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Insufficient evidence for charges from Tower Hamlets 2014 mayoral election: Met

The Metropolitan Police Service has said that a lengthy investigation has “not identified sufficient additional evidence or investigative opportunities” to enable it to request the CPS to consider the charging of any individual in relation to offences of electoral fraud and malpractice arising from the 2014 mayoral election in Tower Hamlets.

This decision was taken “after extensive enquiries by a new dedicated team of specialist detectives”, it said.

The Met’s investigation, Operation Lynemouth, was established in May 2017 to reinvestigate previous or new criminal allegations relating to the mayoral election.

The new investigation had focused on four strands:

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  1. A review of 27 files of documents from the 2015 election petition court hearing. The court’s judgment made findings against Lutfur Rahman and Alibor Choudhury, and the mayoral election result was declared void;
  2. An assessment of all evidence of electoral fraud and malpractice relating to the 2014 mayoral election;
  3. A reassessment and review of other criminal allegations relating to Lutfur Rahman or the London Borough of Tower Hamlets; and
  4. An independent review by the City of London Police of the Metropolitan Police Service’s investigation into Communities, Localities and Culture (CLC) Youth Project grant funding.

The Met did say, however, that its new investigation had “identified prima facie evidence of a serious criminal offence, which is not directly related to electoral fraud”. Such is the nature of the offence, the City of London Police has agreed to investigate on its behalf, it added.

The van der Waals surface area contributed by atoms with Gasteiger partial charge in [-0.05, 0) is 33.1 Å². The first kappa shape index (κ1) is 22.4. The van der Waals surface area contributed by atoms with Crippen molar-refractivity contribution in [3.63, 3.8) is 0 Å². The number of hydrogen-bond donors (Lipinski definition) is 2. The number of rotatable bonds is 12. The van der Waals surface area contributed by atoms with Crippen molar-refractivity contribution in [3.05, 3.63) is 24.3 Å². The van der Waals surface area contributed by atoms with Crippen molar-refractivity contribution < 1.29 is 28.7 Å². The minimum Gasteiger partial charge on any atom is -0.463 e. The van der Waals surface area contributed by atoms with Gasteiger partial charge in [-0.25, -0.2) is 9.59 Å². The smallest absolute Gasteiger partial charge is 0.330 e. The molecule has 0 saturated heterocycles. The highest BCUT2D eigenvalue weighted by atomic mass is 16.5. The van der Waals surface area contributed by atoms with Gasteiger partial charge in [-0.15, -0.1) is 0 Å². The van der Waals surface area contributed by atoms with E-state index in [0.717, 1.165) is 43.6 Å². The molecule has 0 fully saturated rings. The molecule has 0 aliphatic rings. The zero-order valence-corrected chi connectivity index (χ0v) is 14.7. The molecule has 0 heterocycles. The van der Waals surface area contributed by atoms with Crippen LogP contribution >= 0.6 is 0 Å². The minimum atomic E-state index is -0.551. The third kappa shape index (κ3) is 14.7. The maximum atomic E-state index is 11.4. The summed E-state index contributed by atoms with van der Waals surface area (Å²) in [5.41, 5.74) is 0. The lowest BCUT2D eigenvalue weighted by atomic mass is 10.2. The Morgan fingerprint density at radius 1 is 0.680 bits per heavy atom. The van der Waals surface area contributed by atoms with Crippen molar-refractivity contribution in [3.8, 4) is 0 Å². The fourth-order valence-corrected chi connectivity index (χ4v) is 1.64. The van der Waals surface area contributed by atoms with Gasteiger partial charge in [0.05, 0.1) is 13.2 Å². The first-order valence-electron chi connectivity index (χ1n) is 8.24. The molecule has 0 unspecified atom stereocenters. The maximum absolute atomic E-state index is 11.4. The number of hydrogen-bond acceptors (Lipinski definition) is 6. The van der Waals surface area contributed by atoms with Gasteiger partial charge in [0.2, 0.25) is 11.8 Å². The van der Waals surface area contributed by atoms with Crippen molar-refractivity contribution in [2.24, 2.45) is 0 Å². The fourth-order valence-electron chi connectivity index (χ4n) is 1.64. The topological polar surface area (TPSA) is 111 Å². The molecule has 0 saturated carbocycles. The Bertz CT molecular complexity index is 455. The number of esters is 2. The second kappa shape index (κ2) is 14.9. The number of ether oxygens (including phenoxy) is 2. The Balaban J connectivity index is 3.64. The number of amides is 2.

The Met said its investigation and a wider review of how it works with election Returning Officers, had led to a number of changes to the training and deployment of police officers during elections, and to how criminal investigations are conducted.

A bespoke policing plan was introduced for the 2018 local and mayoral election in Tower Hamlets. Met officers also attended a new national training course for police officers responsible for investigating electoral fraud and malpractice.

The Met stressed that the outcome of the new investigation did not undermine the 2015 election court judgment of Richard Mawrey QC, which forced Rahman to stand down as mayor. “The type and nature of evidence the election court was able to consider is much wider than that which is permissible within any criminal investigation or subsequent proceedings,” it said.

Operation Lynemouth undertook a detailed assessment of the evidence relating to 169 separate allegations and one other matter identified by the new investigation, a total of 170 individual allegations. Fifteen specialist detectives considered over 2,450 documents and statements, 28 days of election court transcripts, and several thousand pages of digital material, the Met said.

The final cost of the new MPS investigation amounted to £1.7m, and involved up to 20 detectives and police staff.

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